Elise Scott, AAP
Foreign Minister Julie Bishop has touched down in Paris to take over negotiations on a global climate deal, with the talks so far marred by slow progress.
She’ll also have a diplomatic quibble to sort out, with the Marshall Islands keen to confront her over a political blunder involving one of the nation’s sunken islands.
Marshall Islands Foreign Minister Tony de Brum told journalists in Paris he wanted to sort out the saga when Ms Bishop arrived, putting it down to another Australian joke about the Pacific.
‘Australians still haven’t learned that they should not mess with the islands and make jokes about the islands and their plight with climate change,’ he said on Saturday, prior to Ms Bishops’ arrival.
The foreign minister was left red-faced last week after taking a dig at her domestic opposition counterpart Tanya Plibersek, accusing her of fabricating a story about an island called Anebok which lies underwater.
The foreign minister supplemented her claim with a picture of an island well above water, featuring houses, lawns and picnic tables.
However, thanks to a spelling error in an ABC transcript of an interview with Ms Plibersek, the picture produced as evidence was of another island, Eneko.
Anebok has, in fact, sunk.
The blunder comes after immigration minister Peter Dutton was accidentally caught on camera seemingly poking fun at the danger imposed on Pacific Islanders by global warming.
‘Time doesn’t mean anything when you’re about to have water lapping at your door,’ he joked of the speed of events during this year’s Pacific Islands Forum in Port Moresby.
The spat is unlikely to draw away too much of Ms Bishop’s focus from the task at hand, with the second week of the Paris negotiations hoped to forge a historic agreement between 196 parties.
It’s anticipated to be a tough slog, with a slow first week of negotiations producing a text longer than is workable.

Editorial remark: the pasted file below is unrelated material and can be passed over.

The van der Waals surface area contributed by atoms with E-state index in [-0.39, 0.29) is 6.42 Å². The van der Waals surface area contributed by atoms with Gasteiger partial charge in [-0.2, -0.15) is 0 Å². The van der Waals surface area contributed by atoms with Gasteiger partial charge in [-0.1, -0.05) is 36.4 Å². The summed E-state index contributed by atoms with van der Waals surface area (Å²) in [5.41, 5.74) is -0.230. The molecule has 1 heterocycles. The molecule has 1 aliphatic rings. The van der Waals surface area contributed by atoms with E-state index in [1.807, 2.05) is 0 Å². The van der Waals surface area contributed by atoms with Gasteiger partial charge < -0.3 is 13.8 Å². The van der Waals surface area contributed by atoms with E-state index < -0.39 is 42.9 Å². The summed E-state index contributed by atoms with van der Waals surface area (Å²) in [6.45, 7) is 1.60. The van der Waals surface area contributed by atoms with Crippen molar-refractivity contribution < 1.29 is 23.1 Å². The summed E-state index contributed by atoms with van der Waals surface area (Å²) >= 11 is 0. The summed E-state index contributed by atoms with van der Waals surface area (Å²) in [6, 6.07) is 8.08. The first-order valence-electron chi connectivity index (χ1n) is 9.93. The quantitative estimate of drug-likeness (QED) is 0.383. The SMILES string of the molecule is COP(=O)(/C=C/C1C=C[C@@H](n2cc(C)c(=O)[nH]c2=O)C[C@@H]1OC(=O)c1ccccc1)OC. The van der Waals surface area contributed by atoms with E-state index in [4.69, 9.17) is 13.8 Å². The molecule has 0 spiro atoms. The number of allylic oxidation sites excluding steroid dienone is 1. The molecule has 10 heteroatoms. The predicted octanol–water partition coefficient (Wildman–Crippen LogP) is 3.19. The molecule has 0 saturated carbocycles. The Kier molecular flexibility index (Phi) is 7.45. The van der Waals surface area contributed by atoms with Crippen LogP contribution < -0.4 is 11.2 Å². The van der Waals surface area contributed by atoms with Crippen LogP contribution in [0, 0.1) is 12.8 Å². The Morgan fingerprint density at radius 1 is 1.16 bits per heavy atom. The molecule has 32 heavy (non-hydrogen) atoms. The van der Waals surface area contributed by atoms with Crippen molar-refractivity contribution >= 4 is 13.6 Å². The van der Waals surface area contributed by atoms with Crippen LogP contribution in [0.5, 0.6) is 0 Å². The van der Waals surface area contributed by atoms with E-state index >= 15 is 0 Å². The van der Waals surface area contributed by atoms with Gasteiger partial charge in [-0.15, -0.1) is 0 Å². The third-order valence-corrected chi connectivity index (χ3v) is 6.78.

There are some predictions the French, who now have control of the process, will have to produce their own, streamlined version in order to get it done in time.
Australia is keen to see five-yearly reviews in the final deal, however questions over which countries should be forced to measure their emissions and how transparent the process should be remain.
Climate finance is also still a sticking point, with Pacific Island nations standing firm on demanding loss and damage – which could be seen as admitting liability and is opposed by rich nations like the United States.
Australia clocked a win in the first week, securing more favourable emissions calculations under the Kyoto Protocol in a deal with St Lucia and South Africa, who had been arguing against using land sector emissions in accounting.
In exchange, Australia would help try to convince other countries to include a reference to limiting global warming to 1.5 degrees in the Paris agreement.
Australia’s position even before the talks was not opposed to an aspirational goal of 1.5 being included in the text, despite the country working towards a two degree target.